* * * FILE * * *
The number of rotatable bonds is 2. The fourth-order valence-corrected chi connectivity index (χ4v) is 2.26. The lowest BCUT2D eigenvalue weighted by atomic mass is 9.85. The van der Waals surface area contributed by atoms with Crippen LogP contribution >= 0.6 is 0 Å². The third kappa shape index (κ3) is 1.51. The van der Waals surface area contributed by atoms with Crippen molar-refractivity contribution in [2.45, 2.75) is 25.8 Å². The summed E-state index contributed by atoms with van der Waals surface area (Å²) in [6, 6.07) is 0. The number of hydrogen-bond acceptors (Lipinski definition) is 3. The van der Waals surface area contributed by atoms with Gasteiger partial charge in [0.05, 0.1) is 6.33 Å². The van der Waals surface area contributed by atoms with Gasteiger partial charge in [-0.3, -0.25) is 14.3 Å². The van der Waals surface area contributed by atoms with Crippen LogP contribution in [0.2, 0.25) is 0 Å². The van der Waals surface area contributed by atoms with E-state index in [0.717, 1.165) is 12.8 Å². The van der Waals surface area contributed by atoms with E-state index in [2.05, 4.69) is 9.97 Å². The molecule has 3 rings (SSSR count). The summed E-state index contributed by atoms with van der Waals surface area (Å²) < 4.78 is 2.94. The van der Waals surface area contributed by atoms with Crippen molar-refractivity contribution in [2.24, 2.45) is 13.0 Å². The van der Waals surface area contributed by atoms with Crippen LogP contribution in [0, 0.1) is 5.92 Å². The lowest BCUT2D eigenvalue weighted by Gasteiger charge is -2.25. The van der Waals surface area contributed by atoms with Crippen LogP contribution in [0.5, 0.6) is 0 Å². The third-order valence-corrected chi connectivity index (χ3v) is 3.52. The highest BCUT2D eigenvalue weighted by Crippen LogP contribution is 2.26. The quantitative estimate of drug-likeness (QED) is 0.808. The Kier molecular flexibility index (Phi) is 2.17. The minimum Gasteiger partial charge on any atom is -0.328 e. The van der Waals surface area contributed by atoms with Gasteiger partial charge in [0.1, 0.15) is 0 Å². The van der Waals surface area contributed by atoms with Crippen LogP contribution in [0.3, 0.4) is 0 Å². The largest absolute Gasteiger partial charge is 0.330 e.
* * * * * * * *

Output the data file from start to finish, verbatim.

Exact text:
The number of rotatable bonds is 2. The fourth-order valence-corrected chi connectivity index (χ4v) is 2.26. The lowest BCUT2D eigenvalue weighted by atomic mass is 9.85. The van der Waals surface area contributed by atoms with Crippen LogP contribution >= 0.6 is 0 Å². The third kappa shape index (κ3) is 1.51. The van der Waals surface area contributed by atoms with Crippen molar-refractivity contribution in [2.45, 2.75) is 25.8 Å². The summed E-state index contributed by atoms with van der Waals surface area (Å²) in [6, 6.07) is 0. The number of hydrogen-bond acceptors (Lipinski definition) is 3. The van der Waals surface area contributed by atoms with Gasteiger partial charge in [0.05, 0.1) is 6.33 Å². The van der Waals surface area contributed by atoms with Gasteiger partial charge in [-0.3, -0.25) is 14.3 Å². The van der Waals surface area contributed by atoms with Crippen LogP contribution in [0.2, 0.25) is 0 Å². The van der Waals surface area contributed by atoms with E-state index in [0.717, 1.165) is 12.8 Å². The van der Waals surface area contributed by atoms with E-state index in [2.05, 4.69) is 9.97 Å². The molecule has 3 rings (SSSR count). The summed E-state index contributed by atoms with van der Waals surface area (Å²) < 4.78 is 2.94. The van der Waals surface area contributed by atoms with Crippen molar-refractivity contribution in [2.24, 2.45) is 13.0 Å². The van der Waals surface area contributed by atoms with Crippen LogP contribution in [0, 0.1) is 5.92 Å². The lowest BCUT2D eigenvalue weighted by Gasteiger charge is -2.25. The van der Waals surface area contributed by atoms with Crippen LogP contribution in [0.5, 0.6) is 0 Å². The third-order valence-corrected chi connectivity index (χ3v) is 3.52. The highest BCUT2D eigenvalue weighted by Crippen LogP contribution is 2.26. The quantitative estimate of drug-likeness (QED) is 0.808. The Kier molecular flexibility index (Phi) is 2.17. The minimum Gasteiger partial charge on any atom is -0.328 e. The van der Waals surface area contributed by atoms with Gasteiger partial charge in [0.1, 0.15) is 0 Å². The van der Waals surface area contributed by atoms with Crippen LogP contribution in [0.3, 0.4) is 0 Å². The largest absolute Gasteiger partial charge is 0.330 e.